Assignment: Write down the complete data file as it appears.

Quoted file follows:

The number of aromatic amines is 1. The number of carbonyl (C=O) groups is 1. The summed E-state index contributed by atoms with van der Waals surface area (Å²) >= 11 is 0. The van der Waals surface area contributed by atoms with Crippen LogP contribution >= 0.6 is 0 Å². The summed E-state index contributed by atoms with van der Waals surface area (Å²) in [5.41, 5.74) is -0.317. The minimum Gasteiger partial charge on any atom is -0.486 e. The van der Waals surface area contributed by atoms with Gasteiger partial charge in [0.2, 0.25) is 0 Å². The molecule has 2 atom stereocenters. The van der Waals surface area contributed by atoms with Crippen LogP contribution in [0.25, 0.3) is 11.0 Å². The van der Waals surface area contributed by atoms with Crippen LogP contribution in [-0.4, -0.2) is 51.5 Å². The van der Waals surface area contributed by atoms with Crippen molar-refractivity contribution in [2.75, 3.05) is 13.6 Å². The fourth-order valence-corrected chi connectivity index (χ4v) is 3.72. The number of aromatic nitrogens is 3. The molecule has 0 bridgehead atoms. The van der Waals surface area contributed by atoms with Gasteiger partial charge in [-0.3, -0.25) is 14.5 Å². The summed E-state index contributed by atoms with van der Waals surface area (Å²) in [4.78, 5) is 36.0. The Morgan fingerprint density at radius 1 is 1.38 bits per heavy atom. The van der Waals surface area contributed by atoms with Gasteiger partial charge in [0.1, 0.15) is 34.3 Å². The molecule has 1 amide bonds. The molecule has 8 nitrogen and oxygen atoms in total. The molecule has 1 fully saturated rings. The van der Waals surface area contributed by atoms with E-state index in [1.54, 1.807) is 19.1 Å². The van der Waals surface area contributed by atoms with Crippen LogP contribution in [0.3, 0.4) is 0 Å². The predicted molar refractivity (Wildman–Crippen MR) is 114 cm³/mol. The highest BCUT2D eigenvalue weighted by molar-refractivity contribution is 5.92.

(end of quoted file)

The number of aromatic amines is 1. The number of carbonyl (C=O) groups is 1. The summed E-state index contributed by atoms with van der Waals surface area (Å²) >= 11 is 0. The van der Waals surface area contributed by atoms with Crippen LogP contribution >= 0.6 is 0 Å². The summed E-state index contributed by atoms with van der Waals surface area (Å²) in [5.41, 5.74) is -0.317. The minimum Gasteiger partial charge on any atom is -0.486 e. The van der Waals surface area contributed by atoms with Gasteiger partial charge in [0.2, 0.25) is 0 Å². The molecule has 2 atom stereocenters. The van der Waals surface area contributed by atoms with Crippen LogP contribution in [0.25, 0.3) is 11.0 Å². The van der Waals surface area contributed by atoms with Crippen LogP contribution in [-0.4, -0.2) is 51.5 Å². The van der Waals surface area contributed by atoms with Crippen molar-refractivity contribution in [2.75, 3.05) is 13.6 Å². The fourth-order valence-corrected chi connectivity index (χ4v) is 3.72. The number of aromatic nitrogens is 3. The molecule has 0 bridgehead atoms. The van der Waals surface area contributed by atoms with Gasteiger partial charge in [-0.3, -0.25) is 14.5 Å². The summed E-state index contributed by atoms with van der Waals surface area (Å²) in [4.78, 5) is 36.0. The Morgan fingerprint density at radius 1 is 1.38 bits per heavy atom. The van der Waals surface area contributed by atoms with Gasteiger partial charge in [0.1, 0.15) is 34.3 Å². The molecule has 1 amide bonds. The molecule has 8 nitrogen and oxygen atoms in total. The molecule has 1 fully saturated rings. The van der Waals surface area contributed by atoms with E-state index in [1.54, 1.807) is 19.1 Å². The van der Waals surface area contributed by atoms with Crippen LogP contribution in [0.3, 0.4) is 0 Å². The predicted molar refractivity (Wildman–Crippen MR) is 114 cm³/mol. The highest BCUT2D eigenvalue weighted by molar-refractivity contribution is 5.92.